EU-Israel scientific and technical cooperation: Commissioner Bolkestein's remarks to Parliament

March 12, 2004

Strasbourg, 11 March 2004

Verbatim report of proceedings on 10 March 2004, Part 2

Bolkestein, Commission. Mr President, I am grateful for this opportunity to discuss with Parliament the issue of scientific and technological cooperation between Israel and the European Community. I would firstly like to thank the rapporteur, Mrs Quisthoudt-Rowohl, and the members of the Committee on Industry, External Trade, Research and Energy for their work and constant interest in science and research matters.

The aim of this agreement is to enable continued cooperation with Israel in the field of science and technology. This relationship has been developing ever since Israel's participation in the Fourth Framework Programme for research. I would also emphasise the importance of this cooperation within the framework of the development of the Euro-Mediterranean Partnership, as well as in the implementation of the European Research Area. The present agreement is an extension of the one associating Israel with the activities of the Fifth Framework Programme for research and technological development. The latter is based on the fundamental principle of reciprocity, which takes into account the mutual interests of the two parties and covers all the fields suggested by the Sixth Framework Programme, with the exception of nuclear research.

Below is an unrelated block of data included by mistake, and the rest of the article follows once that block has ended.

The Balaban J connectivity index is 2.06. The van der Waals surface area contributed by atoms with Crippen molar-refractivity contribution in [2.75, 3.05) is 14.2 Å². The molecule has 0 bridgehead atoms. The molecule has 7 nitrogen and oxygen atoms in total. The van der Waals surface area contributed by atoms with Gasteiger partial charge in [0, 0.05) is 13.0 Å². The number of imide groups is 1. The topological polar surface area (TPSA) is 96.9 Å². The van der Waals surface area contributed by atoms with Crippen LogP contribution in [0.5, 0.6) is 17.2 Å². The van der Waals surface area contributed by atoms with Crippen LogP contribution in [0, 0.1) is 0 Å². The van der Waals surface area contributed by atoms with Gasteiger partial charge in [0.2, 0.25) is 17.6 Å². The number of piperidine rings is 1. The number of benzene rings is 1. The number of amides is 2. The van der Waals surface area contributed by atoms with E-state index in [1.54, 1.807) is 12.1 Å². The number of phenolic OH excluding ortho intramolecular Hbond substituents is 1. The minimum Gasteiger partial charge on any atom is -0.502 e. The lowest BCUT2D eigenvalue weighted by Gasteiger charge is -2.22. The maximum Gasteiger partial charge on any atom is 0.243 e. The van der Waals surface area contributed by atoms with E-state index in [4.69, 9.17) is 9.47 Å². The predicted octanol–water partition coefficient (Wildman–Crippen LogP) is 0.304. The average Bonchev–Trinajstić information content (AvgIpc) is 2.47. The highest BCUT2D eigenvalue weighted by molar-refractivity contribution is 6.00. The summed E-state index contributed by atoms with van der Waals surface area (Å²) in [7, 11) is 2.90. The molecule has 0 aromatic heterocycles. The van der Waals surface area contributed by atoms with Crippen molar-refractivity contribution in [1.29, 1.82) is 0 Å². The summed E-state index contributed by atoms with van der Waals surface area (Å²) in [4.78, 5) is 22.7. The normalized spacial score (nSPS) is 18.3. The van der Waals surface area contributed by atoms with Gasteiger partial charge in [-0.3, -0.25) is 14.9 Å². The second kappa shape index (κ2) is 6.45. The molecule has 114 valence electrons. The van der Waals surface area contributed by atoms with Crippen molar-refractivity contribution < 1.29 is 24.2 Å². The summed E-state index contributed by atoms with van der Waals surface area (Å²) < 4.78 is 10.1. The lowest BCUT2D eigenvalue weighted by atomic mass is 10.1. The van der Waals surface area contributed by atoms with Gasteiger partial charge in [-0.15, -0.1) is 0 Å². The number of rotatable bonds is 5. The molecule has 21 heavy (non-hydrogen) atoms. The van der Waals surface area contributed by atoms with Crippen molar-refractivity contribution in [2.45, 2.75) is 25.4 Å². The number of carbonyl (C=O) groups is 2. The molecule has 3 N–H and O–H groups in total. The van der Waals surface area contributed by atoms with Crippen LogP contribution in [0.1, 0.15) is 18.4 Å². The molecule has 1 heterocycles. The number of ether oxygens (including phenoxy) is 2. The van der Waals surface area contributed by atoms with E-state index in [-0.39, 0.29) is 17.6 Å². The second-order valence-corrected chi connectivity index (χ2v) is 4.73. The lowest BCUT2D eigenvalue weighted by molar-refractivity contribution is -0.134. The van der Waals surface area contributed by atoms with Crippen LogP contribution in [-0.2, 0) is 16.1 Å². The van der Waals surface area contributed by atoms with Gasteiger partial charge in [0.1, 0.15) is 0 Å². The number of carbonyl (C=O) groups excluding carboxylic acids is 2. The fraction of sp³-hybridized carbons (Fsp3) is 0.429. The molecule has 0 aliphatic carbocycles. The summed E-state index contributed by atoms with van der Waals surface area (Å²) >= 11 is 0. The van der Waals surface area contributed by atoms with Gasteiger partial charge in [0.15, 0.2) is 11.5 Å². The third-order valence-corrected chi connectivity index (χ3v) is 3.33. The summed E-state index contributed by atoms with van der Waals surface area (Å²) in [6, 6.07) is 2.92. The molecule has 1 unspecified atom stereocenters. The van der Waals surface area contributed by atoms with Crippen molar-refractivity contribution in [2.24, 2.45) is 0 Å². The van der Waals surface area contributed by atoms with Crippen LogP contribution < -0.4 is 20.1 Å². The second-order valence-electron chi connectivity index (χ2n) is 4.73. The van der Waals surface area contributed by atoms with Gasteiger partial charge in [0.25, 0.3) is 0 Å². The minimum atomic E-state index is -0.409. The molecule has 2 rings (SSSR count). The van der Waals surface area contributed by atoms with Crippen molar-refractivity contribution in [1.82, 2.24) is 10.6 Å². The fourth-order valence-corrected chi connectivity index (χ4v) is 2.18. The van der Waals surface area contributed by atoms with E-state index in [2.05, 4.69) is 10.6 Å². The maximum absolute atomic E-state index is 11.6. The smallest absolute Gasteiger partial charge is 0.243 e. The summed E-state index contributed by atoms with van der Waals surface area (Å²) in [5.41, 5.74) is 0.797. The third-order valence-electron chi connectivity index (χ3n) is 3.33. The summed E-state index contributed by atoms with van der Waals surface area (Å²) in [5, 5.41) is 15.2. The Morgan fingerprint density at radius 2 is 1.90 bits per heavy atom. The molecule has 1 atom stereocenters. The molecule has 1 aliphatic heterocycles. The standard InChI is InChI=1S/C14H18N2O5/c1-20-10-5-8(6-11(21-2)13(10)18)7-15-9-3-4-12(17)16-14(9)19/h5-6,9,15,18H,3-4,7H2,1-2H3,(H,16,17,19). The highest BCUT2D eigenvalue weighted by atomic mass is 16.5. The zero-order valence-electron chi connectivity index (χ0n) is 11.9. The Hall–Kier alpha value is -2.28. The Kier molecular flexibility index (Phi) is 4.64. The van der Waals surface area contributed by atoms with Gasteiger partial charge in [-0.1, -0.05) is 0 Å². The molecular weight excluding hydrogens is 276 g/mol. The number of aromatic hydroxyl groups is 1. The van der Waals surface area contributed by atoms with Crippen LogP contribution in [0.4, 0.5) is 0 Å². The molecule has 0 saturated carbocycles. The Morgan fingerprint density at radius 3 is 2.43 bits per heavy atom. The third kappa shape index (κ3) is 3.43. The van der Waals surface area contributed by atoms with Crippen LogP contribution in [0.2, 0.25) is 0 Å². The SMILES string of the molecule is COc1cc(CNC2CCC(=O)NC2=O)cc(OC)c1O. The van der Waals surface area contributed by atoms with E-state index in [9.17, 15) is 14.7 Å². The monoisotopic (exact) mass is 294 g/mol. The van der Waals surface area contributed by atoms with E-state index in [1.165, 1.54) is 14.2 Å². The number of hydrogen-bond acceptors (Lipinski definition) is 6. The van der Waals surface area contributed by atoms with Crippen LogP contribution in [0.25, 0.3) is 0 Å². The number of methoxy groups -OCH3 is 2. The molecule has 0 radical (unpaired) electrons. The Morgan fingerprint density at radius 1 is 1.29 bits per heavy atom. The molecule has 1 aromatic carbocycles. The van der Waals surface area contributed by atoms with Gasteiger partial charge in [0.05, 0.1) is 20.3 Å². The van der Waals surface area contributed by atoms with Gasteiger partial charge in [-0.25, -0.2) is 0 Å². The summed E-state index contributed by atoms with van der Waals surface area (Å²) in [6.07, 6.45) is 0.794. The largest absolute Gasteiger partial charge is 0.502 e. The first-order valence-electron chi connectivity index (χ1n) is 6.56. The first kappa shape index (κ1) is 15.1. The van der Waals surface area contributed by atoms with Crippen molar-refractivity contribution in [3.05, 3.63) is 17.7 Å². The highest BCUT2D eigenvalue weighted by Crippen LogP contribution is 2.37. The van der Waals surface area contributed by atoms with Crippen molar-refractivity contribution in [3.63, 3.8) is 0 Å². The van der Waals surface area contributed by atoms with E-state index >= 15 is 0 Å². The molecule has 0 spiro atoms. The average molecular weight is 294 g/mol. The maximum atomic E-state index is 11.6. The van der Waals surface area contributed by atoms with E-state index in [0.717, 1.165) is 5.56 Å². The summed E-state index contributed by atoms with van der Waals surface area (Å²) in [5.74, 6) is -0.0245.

Scientific cooperation with Israel has already resulted in numerous joint projects in the field of research and technological development. Under the Fifth Framework Programme, 623 projects were undertaken by European research teams in association with Israeli teams, who coordinated 149 of those projects. The public and private partners engaged in this cooperation have stressed the value of that cooperation and the benefits of it. This was emphasised during the evaluation of the impact of the agreement associating Israel to the Fifth Framework Programme.

I should also like to stress the value of this type of agreement for the development for Euro-Mediterranean regional scientific cooperation. For example, the Hortimed project associates Israel and neighbouring countries such as Egypt, the Palestinian Territories, Cyprus and Greece in the search for economic and sustainable solutions for the use of water in irrigated horticulture, particularly by using recycled and cleaned water.

Another major element, mentioned previously, is the contribution this agreement makes to the implementation of the European Research Area and its opening-up to the rest of the world. More generally, it also contributes to the development of a knowledge-based society.

In this context, the Commission is willing to promote international cooperation in scientific and technological matters with third country partners. The Cooperation Agreement with Israel fits naturally into this strategy, particularly in respect of the Middle East. The agreement should also enable scientists to continue their efforts for regional cooperation with the countries neighbouring Israel for the benefit of all, and this in the difficult circumstances currently prevailing in the Middle East. I am therefore convinced that Parliament should and will give its support to the conclusion of this agreement.

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